Bernie-nomics in a nutshell

Thomas Sowell wrote that Marx and Engels were “two bright and articulate young men without responsibility even for their own livelihoods—much less for the social consequences of their vision” and have consequently “had a special appeal for successive generations of the same kinds of people”.

With respect to septuagenarian socialist Bernie Sanders, the bit about lacking responsibility for his own livelihood certainly rings true – Sanders was all-but unemployed until middle-age, and has lived off the taxpayer dime ever since – but the rest often seems questionable.

A meme that appeared on my Facebook feed seems to sum up the Bernie Sanders approach to economics in a nutshell.

Image: Bernie Sanders Democrats

The “Bernie Sanders Democrats” claim that “Just 10% of what we spend annually on the military could finance free public tuition, as well as provide housing for every homeless person in the U.S.”

Now, this is a bold claim, and the Sandernistas on Facebook were lapping it up without question. But, call me cynical, it just didn’t smell right. And, yes, a five-minute web search and a bit of calculator work was all it took to expose the gaping hole in the argument.

The annual U.S. military budget is $580 billion (Wikipedia). 10% of that is $58 billion per year.

The cost of free public tuition is estimated by Sanders himself at $75 billion per year.

The cost of housing every homeless person in the U.S. has been estimated by one charity at at least $8 billion per. Given that the charity was spruiking it as a low-cost option, one has to assume that’s a low-ball figure.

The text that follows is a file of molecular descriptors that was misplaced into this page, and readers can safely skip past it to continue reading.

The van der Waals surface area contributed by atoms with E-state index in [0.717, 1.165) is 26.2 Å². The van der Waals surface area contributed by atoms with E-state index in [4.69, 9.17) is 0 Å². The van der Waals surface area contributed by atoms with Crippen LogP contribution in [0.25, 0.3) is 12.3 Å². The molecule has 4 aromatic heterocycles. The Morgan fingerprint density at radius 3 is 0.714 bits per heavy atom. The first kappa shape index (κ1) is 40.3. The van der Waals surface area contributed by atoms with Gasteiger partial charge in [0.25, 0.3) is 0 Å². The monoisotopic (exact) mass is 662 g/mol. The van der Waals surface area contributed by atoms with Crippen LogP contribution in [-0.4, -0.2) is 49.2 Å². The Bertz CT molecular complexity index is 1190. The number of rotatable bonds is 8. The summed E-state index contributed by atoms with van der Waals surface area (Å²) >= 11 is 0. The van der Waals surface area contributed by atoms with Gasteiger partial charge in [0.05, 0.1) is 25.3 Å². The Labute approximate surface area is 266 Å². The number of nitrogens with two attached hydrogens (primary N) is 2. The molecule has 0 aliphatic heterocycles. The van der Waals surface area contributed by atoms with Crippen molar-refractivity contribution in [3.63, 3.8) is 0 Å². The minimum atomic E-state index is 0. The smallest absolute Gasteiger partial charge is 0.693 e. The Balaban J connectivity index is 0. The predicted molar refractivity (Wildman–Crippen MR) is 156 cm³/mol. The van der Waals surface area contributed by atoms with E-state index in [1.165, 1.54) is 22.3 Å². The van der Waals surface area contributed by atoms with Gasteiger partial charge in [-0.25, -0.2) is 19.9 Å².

So, the math is: $58 billion – $75 billion – $8 billion = a shortfall of at least $25 billion per year.

But the Sanders fans were undeterred by mere arithmetic. Oh, no.

Instead, they went on, making even more grandiose claims. One excitable fellow commented that, “If we cut the military in half, we could provide not only free tuition and house all of the homeless, we could also provide universal healthcare for all and pay off the national debt in 4 years (and still have a pretty awesome military). After 4 years, we would have a surplus and can cut taxes.”

Boy, that one got a lot of “likes”. Unfortunately, the numbers don’t add up any better.

The U.S. national debt currently stands at $20.5 trillion dollars.

Cutting the military budget in half yields just over a quarter of a trillion dollars a year. So, in four years, there would be just over a trillion dollars.

In other words, one-twentieth of the national debt. And that’s without spending a cent on free tuition, housing for the homeless, or universal healthcare.

This is the sort of magical thinking and cavalier disregard for basic arithmetic that at least partly explains why the likes of Bernie Sanders remain convinced that socialism will absolutely work, “next time”.

 


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